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The Art of The Incredibles Hardcover – September 30, 2004

4.3 out of 5 stars 33 customer reviews

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Editorial Reviews

From Publishers Weekly

After almost 20 years in the vanguard of computer animation, Pixar Animation Studios (home of Toy Story, Monsters Inc., and Finding Nemo, among others) is releasing another technological wonder, The Incredibles. Brad Bird, who made The Iron Giant and is described by Pixar executive producer John Lasseter as "the ultimate geeky animation fan," dreamed up the story of the Parrs, a family of superheroes who have been forced by law to stop using their powers and live normally, sort of, until a vengeful supervillain emerges and kidnaps the father. The book describes the long process that went into making Bird’s ideas a reality, with accompanying art showing the project’s design at all its stages. Short interviews with Bird and his animation crew reveal the collaborative work and innovation necessary to produce a computer-generated feature focusing on humans, which are much harder to depict realistically than, say, angelfish. As the supervising technical director says, "the level of effort it takes to have the Parr family sit down to dinner is comparable to having Bob pick up a bus and throw it through a wall." It’s fascinating to see the various images created in advance of the computer illustrations; on any given page, one can find the initial collages, sketches and, in some cases, digital effects that hint at how the movie comes to life. If Pixar’s track record holds, The Incredibles will be a major hit, but even if it isn’t, graphic arts fans and those interested in finding out how such impressive productions are realized will enjoy this inside glimpse at the movie’s making.
Copyright © Reed Business Information, a division of Reed Elsevier Inc. All rights reserved.

From Booklist

This Christmas, what promises to be the latest in Pixar's unbroken string of smash-hit digital animation features will be released--The Incredibles. The movie depicts a family of superheroes--paunchy, middle-aged dad; domesticated mom; and three kids--forced to go underground when the government outlaws them. Director Brad Bird envisioned the film as a tribute to the comic books and TV shows of his 1960s youth. As this handsome book shows, he has given The Incredibles a look that celebrates mid-twentieth-century American design, including the era's conception of how the future--our present--would appear. Bird, whose background is in hand-drawn animation--he directed the undersung The Iron Giant--has, with the help of Pixar veterans, made a smooth transition to the computerized medium. This attractively designed book features hundreds of conceptual drawings, character designs, storyboards, and other illustrations, plus enlightening, behind-the-scenes commentary from the movie's creators. Libraries wherever tie-in books to such Pixar blockbusters as Finding Nemo and Monsters, Inc. have proved popular should prepare for similar demand for this latest volume. Gordon Flagg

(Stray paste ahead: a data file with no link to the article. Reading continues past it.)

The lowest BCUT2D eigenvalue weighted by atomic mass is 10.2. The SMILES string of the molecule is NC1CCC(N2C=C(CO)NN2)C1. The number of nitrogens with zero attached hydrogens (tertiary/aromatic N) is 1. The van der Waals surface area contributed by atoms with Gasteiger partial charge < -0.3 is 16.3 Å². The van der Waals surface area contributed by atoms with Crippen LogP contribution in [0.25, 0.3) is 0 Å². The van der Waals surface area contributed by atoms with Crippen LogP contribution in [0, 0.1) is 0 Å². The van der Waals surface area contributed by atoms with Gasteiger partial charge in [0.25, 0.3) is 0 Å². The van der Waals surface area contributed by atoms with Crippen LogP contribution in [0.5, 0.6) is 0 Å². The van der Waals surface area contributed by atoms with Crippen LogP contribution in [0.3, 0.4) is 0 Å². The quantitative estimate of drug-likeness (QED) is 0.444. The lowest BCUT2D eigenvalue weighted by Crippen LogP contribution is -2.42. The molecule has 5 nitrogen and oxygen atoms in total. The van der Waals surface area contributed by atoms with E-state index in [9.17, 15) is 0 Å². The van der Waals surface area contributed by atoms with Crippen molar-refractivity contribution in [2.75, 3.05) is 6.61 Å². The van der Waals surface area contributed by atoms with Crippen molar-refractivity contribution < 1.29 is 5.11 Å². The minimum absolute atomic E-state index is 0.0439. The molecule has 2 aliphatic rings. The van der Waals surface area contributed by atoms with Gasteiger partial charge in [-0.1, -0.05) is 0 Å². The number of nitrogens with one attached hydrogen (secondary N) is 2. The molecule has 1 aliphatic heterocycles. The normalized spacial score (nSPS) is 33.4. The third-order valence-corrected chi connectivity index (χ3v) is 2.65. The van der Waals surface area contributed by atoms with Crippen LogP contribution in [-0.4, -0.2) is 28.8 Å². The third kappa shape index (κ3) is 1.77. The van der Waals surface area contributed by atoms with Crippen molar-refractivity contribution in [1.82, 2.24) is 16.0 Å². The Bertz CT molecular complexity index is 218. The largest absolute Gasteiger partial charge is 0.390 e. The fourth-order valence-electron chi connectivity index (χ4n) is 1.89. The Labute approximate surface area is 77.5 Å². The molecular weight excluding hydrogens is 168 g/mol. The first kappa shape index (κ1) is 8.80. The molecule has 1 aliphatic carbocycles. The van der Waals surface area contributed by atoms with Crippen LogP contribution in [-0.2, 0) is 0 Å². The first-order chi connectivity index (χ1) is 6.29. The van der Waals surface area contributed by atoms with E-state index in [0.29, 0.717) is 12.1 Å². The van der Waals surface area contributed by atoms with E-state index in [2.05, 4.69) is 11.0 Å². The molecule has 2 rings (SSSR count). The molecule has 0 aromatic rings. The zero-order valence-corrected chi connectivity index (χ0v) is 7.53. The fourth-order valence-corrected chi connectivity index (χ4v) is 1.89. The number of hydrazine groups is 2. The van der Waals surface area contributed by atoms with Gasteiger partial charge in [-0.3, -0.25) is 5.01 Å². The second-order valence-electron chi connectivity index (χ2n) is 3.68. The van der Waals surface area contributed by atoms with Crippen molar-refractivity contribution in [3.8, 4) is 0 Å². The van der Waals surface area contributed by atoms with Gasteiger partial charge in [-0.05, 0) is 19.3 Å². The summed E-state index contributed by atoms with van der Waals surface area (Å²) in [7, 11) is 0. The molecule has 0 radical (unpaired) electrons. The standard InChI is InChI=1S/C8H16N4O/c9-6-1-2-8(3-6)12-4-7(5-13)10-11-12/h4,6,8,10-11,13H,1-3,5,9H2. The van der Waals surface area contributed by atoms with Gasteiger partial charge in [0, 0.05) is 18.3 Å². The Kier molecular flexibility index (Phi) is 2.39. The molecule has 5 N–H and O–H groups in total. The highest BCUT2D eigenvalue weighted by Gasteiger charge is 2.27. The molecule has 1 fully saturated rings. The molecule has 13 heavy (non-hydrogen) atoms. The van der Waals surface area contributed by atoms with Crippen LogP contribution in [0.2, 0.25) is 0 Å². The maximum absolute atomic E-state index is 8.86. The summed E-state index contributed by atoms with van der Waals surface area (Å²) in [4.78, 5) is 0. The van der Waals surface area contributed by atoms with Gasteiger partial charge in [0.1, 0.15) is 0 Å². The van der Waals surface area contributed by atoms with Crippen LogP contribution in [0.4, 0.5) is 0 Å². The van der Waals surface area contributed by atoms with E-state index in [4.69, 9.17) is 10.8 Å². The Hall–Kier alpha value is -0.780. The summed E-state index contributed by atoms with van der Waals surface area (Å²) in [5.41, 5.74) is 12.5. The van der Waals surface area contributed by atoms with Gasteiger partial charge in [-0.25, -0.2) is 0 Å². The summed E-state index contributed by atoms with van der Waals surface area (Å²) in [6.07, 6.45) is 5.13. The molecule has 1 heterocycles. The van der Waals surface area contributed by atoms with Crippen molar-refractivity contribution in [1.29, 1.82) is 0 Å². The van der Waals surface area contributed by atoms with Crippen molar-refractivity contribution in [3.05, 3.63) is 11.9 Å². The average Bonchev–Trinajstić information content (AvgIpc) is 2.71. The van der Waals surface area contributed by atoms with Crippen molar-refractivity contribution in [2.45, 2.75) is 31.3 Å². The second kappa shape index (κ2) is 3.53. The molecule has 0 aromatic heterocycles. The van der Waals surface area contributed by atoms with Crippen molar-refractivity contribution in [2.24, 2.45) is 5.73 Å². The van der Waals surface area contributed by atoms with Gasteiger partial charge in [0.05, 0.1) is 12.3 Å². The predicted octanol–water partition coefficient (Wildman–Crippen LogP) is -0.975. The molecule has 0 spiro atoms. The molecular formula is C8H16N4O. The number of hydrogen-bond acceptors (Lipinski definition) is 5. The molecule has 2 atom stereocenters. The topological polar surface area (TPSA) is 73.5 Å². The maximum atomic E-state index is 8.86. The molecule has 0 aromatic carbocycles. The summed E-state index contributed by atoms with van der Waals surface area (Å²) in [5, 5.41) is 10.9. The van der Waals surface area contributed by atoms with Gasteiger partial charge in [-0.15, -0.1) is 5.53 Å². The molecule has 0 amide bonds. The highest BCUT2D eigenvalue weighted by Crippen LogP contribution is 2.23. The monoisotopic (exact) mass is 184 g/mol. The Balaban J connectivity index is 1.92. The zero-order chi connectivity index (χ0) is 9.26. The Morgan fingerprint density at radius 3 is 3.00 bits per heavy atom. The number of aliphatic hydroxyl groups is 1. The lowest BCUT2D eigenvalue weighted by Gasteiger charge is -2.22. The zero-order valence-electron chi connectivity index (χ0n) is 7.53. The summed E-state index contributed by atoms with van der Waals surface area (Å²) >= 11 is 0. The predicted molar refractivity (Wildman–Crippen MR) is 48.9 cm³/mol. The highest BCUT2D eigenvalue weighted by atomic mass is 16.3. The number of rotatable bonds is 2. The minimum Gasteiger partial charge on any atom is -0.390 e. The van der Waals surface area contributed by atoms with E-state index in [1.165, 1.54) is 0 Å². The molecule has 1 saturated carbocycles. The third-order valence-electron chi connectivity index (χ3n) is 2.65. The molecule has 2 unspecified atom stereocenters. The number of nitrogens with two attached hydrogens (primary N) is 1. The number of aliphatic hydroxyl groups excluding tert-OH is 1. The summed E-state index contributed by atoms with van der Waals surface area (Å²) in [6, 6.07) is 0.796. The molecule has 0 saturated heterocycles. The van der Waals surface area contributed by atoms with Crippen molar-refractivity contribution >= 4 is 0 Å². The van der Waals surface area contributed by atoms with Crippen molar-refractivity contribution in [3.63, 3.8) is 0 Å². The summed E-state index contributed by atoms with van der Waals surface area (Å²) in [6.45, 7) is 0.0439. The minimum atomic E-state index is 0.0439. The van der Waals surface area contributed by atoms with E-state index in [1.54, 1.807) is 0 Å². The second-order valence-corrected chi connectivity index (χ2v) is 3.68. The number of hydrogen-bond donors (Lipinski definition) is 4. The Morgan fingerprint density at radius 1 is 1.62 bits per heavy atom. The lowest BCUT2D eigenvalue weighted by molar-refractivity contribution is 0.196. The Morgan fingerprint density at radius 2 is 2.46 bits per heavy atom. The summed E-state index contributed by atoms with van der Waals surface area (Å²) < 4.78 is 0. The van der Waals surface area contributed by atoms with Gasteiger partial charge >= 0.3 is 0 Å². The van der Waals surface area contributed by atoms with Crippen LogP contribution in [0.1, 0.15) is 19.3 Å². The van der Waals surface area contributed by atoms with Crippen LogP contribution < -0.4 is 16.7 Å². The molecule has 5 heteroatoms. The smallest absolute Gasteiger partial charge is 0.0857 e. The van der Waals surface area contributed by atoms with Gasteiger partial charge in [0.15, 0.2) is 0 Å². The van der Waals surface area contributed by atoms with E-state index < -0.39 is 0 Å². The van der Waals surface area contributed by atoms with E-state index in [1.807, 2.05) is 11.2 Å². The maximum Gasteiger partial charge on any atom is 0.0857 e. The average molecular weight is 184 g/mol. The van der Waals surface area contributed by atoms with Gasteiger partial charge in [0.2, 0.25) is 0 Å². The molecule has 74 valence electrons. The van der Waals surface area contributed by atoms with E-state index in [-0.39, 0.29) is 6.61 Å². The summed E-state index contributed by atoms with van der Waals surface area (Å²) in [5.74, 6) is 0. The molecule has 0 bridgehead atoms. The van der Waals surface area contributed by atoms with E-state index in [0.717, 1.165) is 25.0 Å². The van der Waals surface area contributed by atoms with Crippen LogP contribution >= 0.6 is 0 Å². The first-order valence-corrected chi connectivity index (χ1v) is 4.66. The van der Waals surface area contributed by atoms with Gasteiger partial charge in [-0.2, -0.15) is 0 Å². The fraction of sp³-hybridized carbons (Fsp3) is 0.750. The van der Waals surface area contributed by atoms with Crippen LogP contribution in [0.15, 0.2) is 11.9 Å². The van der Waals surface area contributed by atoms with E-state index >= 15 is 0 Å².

Copyright © American Library Association. All rights reserved

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Product Details

  • Hardcover: 160 pages
  • Publisher: Chronicle Books (September 30, 2004)
  • Language: English
  • ISBN-10: 0811844331
  • ISBN-13: 978-0811844338
  • Product Dimensions: 9.2 x 1.2 x 11.2 inches
  • Shipping Weight: 2.6 pounds (View shipping rates and policies)
  • Average Customer Review: 4.3 out of 5 stars  See all reviews (33 customer reviews)
  • Amazon Best Sellers Rank: #98,838 in Books (See Top 100 in Books)

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Top Customer Reviews

By Antonios Glikos on October 14, 2004
Format: Hardcover
I just recieved my copy of this 3rd Pixar-Art-Book in the series (The Art of Monsters Inc and the Art of Finding Nemo were also designed to the same style and dimentions) and Im more than happy!!!

Again there are tons of conceptual drawings, collages and pencil-sketches. Litterally an explosion of colours and talent! The text takes only a small part of the book which is great cause all of us want to see the conceptual artwork (we can always learn tons of info and trivia when the Special DVD set will be out).

Looking at the countless colour studies, again it is Mary Blair that sparkles behind them. It is so touching to see that this new generation of artists, that work with the latest digital technology have so much education and have studied the work of Mary Blair in such a depth that that to anyone who loves her work it almost feels like a Tribute to her amazing sense of colour and design (just check the drawing of the island and you'll see how similar is to the Neverland island of Peter Pan).